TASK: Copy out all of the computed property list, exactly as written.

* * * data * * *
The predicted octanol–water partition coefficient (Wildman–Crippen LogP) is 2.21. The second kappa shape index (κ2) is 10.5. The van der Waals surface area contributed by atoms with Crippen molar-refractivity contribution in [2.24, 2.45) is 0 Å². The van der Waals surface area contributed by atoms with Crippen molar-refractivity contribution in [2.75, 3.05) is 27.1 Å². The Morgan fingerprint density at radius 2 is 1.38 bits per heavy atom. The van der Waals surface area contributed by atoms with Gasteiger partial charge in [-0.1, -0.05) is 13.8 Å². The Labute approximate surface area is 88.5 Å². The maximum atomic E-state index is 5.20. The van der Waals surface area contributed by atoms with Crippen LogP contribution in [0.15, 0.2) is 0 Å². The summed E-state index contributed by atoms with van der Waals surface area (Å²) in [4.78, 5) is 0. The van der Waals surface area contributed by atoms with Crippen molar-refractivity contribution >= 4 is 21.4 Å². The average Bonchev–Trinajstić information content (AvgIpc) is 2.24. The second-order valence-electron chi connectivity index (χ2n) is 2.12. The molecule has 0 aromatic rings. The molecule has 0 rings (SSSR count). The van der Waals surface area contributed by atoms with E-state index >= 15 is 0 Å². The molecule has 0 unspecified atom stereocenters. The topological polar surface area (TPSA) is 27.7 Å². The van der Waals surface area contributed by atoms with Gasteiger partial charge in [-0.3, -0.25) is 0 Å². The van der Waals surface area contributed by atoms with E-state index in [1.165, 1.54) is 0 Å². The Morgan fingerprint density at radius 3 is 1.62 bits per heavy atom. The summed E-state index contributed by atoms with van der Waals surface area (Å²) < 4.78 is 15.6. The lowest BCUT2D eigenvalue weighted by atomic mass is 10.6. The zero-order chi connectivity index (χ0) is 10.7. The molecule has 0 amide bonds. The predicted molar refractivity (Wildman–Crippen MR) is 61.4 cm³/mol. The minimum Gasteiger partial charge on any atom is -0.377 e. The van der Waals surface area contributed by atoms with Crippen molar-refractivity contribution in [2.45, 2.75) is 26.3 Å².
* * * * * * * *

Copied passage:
The predicted octanol–water partition coefficient (Wildman–Crippen LogP) is 2.21. The second kappa shape index (κ2) is 10.5. The van der Waals surface area contributed by atoms with Crippen molar-refractivity contribution in [2.24, 2.45) is 0 Å². The van der Waals surface area contributed by atoms with Crippen molar-refractivity contribution in [2.75, 3.05) is 27.1 Å². The Morgan fingerprint density at radius 2 is 1.38 bits per heavy atom. The van der Waals surface area contributed by atoms with Gasteiger partial charge in [-0.1, -0.05) is 13.8 Å². The Labute approximate surface area is 88.5 Å². The maximum atomic E-state index is 5.20. The van der Waals surface area contributed by atoms with Crippen LogP contribution in [0.15, 0.2) is 0 Å². The summed E-state index contributed by atoms with van der Waals surface area (Å²) in [4.78, 5) is 0. The van der Waals surface area contributed by atoms with Crippen molar-refractivity contribution >= 4 is 21.4 Å². The average Bonchev–Trinajstić information content (AvgIpc) is 2.24. The second-order valence-electron chi connectivity index (χ2n) is 2.12. The molecule has 0 aromatic rings. The molecule has 0 rings (SSSR count). The van der Waals surface area contributed by atoms with E-state index >= 15 is 0 Å². The molecule has 0 unspecified atom stereocenters. The topological polar surface area (TPSA) is 27.7 Å². The van der Waals surface area contributed by atoms with Gasteiger partial charge in [-0.3, -0.25) is 0 Å². The van der Waals surface area contributed by atoms with E-state index in [1.165, 1.54) is 0 Å². The Morgan fingerprint density at radius 3 is 1.62 bits per heavy atom. The summed E-state index contributed by atoms with van der Waals surface area (Å²) < 4.78 is 15.6. The lowest BCUT2D eigenvalue weighted by atomic mass is 10.6. The zero-order chi connectivity index (χ0) is 10.7. The molecule has 0 amide bonds. The predicted molar refractivity (Wildman–Crippen MR) is 61.4 cm³/mol. The minimum Gasteiger partial charge on any atom is -0.377 e. The van der Waals surface area contributed by atoms with Crippen molar-refractivity contribution in [2.45, 2.75) is 26.3 Å².